Paul was encouraging a rather difficult and easily distracted church. They were young in faith and slow to grow to maturity. Putting on his Pastors hat, Paul encourages his friends in this fellowship to pursue their sharing of the gospel and growing in their faith. But how do you inspire them to strive for better, than just settling? For better than what they see around them in their culture?
Pauls comes up with an idea. He relates their situation to the Isthmian athletic games that were hosted in the city:
24 Don’t you know that when people run on the race-track everybody runs, but only one person gets the prize? Run in such a way that you’ll win it. 25 Everyone who goes in for athletics exercises self-discipline in everything. They do it to gain a crown that perishes; we do it for an imperishable one. 26 Well then: I don’t run in an aimless fashion! I don’t box like someone punching the air! 27 No: I give my body rough treatment, and make it my slave, in case, after announcing the message to others, I myself should end up being disqualified.
1 Corinthians 9:24-27
When we train for fitness or a race or to climb or achieve a goal, there is always a cost. Our bodies may not wish to do what we ask, but we need to discipline it so that it builds strength to achieve our goals. It often doesn’t like it though our bodies complain for a few days afterwards, letting us know that. The result though, if we persevere, is we achieve those goals and obtain the rewards.
We can apply this idea to finances, mountain climbing or whatever goal we have in mind.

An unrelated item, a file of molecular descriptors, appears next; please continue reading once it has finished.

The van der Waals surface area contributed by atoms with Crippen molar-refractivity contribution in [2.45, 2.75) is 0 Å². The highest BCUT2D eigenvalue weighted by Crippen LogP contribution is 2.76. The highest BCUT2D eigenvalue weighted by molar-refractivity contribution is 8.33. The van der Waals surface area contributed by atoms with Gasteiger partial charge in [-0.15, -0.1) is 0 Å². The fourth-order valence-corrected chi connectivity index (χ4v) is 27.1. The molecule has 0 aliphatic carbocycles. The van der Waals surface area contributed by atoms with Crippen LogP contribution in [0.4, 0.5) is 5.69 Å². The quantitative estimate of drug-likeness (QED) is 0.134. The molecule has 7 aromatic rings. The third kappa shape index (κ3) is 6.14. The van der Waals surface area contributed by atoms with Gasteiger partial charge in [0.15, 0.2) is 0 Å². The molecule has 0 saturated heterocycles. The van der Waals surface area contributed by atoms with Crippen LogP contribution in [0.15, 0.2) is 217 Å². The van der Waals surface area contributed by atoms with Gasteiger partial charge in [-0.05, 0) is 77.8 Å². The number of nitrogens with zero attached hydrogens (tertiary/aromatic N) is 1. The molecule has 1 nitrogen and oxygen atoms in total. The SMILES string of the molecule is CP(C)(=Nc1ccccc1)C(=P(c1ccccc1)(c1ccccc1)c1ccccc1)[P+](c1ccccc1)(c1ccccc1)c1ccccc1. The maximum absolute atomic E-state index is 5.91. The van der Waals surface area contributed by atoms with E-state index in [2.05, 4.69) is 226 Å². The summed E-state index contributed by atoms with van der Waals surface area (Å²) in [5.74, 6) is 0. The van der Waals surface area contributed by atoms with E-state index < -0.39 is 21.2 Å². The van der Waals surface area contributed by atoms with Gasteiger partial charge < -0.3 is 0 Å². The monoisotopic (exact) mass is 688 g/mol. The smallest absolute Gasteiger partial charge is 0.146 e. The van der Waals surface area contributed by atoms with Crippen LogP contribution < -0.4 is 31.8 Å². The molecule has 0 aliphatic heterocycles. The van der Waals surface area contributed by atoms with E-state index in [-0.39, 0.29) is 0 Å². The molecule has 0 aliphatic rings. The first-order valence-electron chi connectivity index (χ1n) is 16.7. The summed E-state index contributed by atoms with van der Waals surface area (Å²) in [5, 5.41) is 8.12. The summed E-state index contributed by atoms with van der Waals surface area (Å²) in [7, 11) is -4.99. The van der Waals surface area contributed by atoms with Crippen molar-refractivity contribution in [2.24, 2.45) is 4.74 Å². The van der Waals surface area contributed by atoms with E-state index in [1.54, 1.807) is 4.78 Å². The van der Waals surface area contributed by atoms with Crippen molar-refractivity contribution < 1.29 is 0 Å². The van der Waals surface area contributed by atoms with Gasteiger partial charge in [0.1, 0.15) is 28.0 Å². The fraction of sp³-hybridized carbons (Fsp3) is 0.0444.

I wonder though do we look at this the way Paul intended? Do we require of our bodies sacrifice to search deeper into God? Do we get up before everyone in the family for that quiet time? Do we fast and pray to see that family member saved or return to following the Lord?
Paul encourages us that like a top athlete we should never stop training, we must never stop pursuing and obeying God.
How much will we accomplish if we do not embrace the Lords purpose for our lives and live out this purpose with consistency and dedication?
Part of being a disciple is discipline. Pauls inspiring us with the reason for why we are being disciples, why we are ‘Jesus following athletes’, to obtain the blessing God has for us not for earthly recognition but to receive those blessings the Lord has for us as faithful seekers of God.
As we watch those Olympians receive their medals for the extra, they achieved, think about what we don’t see. The cost of toil and hours of early starts and discipline, that may get them a gold by the smallest of margins and remember Pauls encouragement: Pursue God with that same intensity because the prize is imperishable.